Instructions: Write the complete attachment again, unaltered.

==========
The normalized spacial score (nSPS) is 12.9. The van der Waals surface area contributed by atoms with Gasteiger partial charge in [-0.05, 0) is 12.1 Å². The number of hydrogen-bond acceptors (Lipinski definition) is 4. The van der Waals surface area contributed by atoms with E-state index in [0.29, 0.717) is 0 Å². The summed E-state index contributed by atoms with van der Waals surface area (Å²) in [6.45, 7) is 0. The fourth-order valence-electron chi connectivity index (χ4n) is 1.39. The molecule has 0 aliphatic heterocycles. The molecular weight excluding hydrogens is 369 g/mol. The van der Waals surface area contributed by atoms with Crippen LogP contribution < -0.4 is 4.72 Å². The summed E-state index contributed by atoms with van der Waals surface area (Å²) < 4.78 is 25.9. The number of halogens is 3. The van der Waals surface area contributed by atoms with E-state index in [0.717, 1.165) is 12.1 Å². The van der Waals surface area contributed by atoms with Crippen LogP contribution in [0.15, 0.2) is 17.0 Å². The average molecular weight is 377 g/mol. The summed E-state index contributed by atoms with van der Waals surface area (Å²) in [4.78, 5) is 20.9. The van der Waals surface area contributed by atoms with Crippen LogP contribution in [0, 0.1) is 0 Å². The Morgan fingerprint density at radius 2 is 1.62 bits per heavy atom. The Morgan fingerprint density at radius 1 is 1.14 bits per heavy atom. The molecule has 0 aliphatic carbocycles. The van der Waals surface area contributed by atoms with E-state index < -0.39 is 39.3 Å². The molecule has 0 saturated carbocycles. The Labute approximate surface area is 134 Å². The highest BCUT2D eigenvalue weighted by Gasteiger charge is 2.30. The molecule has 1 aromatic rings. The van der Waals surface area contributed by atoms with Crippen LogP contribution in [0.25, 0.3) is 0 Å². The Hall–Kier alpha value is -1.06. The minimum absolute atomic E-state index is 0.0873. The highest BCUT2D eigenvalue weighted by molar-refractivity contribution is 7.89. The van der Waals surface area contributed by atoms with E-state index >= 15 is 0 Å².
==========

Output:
The normalized spacial score (nSPS) is 12.9. The van der Waals surface area contributed by atoms with Gasteiger partial charge in [-0.05, 0) is 12.1 Å². The number of hydrogen-bond acceptors (Lipinski definition) is 4. The van der Waals surface area contributed by atoms with E-state index in [0.29, 0.717) is 0 Å². The summed E-state index contributed by atoms with van der Waals surface area (Å²) in [6.45, 7) is 0. The fourth-order valence-electron chi connectivity index (χ4n) is 1.39. The molecule has 0 aliphatic heterocycles. The molecular weight excluding hydrogens is 369 g/mol. The van der Waals surface area contributed by atoms with Crippen LogP contribution < -0.4 is 4.72 Å². The summed E-state index contributed by atoms with van der Waals surface area (Å²) < 4.78 is 25.9. The number of halogens is 3. The van der Waals surface area contributed by atoms with E-state index in [0.717, 1.165) is 12.1 Å². The van der Waals surface area contributed by atoms with Crippen LogP contribution in [0.15, 0.2) is 17.0 Å². The average molecular weight is 377 g/mol. The summed E-state index contributed by atoms with van der Waals surface area (Å²) in [4.78, 5) is 20.9. The van der Waals surface area contributed by atoms with Crippen LogP contribution in [0, 0.1) is 0 Å². The Morgan fingerprint density at radius 2 is 1.62 bits per heavy atom. The Morgan fingerprint density at radius 1 is 1.14 bits per heavy atom. The molecule has 0 aliphatic carbocycles. The van der Waals surface area contributed by atoms with E-state index < -0.39 is 39.3 Å². The molecule has 0 saturated carbocycles. The Labute approximate surface area is 134 Å². The highest BCUT2D eigenvalue weighted by Gasteiger charge is 2.30. The molecule has 1 aromatic rings. The van der Waals surface area contributed by atoms with Crippen LogP contribution in [0.25, 0.3) is 0 Å². The Hall–Kier alpha value is -1.06. The minimum absolute atomic E-state index is 0.0873. The highest BCUT2D eigenvalue weighted by molar-refractivity contribution is 7.89. The van der Waals surface area contributed by atoms with E-state index >= 15 is 0 Å².